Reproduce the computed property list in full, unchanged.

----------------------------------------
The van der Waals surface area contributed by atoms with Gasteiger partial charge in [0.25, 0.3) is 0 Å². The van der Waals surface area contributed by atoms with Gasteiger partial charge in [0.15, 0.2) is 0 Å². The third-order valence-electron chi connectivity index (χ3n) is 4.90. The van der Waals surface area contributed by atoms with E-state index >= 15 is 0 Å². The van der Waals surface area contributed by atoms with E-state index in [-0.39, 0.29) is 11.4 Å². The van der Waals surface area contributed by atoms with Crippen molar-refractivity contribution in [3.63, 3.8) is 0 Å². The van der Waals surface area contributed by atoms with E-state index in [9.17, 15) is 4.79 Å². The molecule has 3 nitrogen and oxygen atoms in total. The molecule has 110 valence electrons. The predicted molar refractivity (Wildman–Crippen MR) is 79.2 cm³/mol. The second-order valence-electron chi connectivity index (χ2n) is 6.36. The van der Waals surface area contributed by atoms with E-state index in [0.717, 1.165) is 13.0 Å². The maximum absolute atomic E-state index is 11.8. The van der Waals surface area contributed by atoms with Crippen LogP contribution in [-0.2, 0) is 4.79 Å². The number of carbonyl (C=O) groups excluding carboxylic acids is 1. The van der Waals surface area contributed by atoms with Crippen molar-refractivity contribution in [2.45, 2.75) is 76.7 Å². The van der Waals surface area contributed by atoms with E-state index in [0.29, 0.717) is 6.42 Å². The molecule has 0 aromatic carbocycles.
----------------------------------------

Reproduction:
The van der Waals surface area contributed by atoms with Gasteiger partial charge in [0.25, 0.3) is 0 Å². The van der Waals surface area contributed by atoms with Gasteiger partial charge in [0.15, 0.2) is 0 Å². The third-order valence-electron chi connectivity index (χ3n) is 4.90. The van der Waals surface area contributed by atoms with E-state index >= 15 is 0 Å². The van der Waals surface area contributed by atoms with E-state index in [-0.39, 0.29) is 11.4 Å². The van der Waals surface area contributed by atoms with Crippen molar-refractivity contribution in [3.63, 3.8) is 0 Å². The van der Waals surface area contributed by atoms with E-state index in [9.17, 15) is 4.79 Å². The molecule has 3 nitrogen and oxygen atoms in total. The molecule has 110 valence electrons. The predicted molar refractivity (Wildman–Crippen MR) is 79.2 cm³/mol. The second-order valence-electron chi connectivity index (χ2n) is 6.36. The van der Waals surface area contributed by atoms with E-state index in [0.717, 1.165) is 13.0 Å². The maximum absolute atomic E-state index is 11.8. The van der Waals surface area contributed by atoms with Crippen LogP contribution in [-0.2, 0) is 4.79 Å². The number of carbonyl (C=O) groups excluding carboxylic acids is 1. The van der Waals surface area contributed by atoms with Crippen molar-refractivity contribution in [2.45, 2.75) is 76.7 Å². The van der Waals surface area contributed by atoms with E-state index in [0.29, 0.717) is 6.42 Å². The molecule has 0 aromatic carbocycles.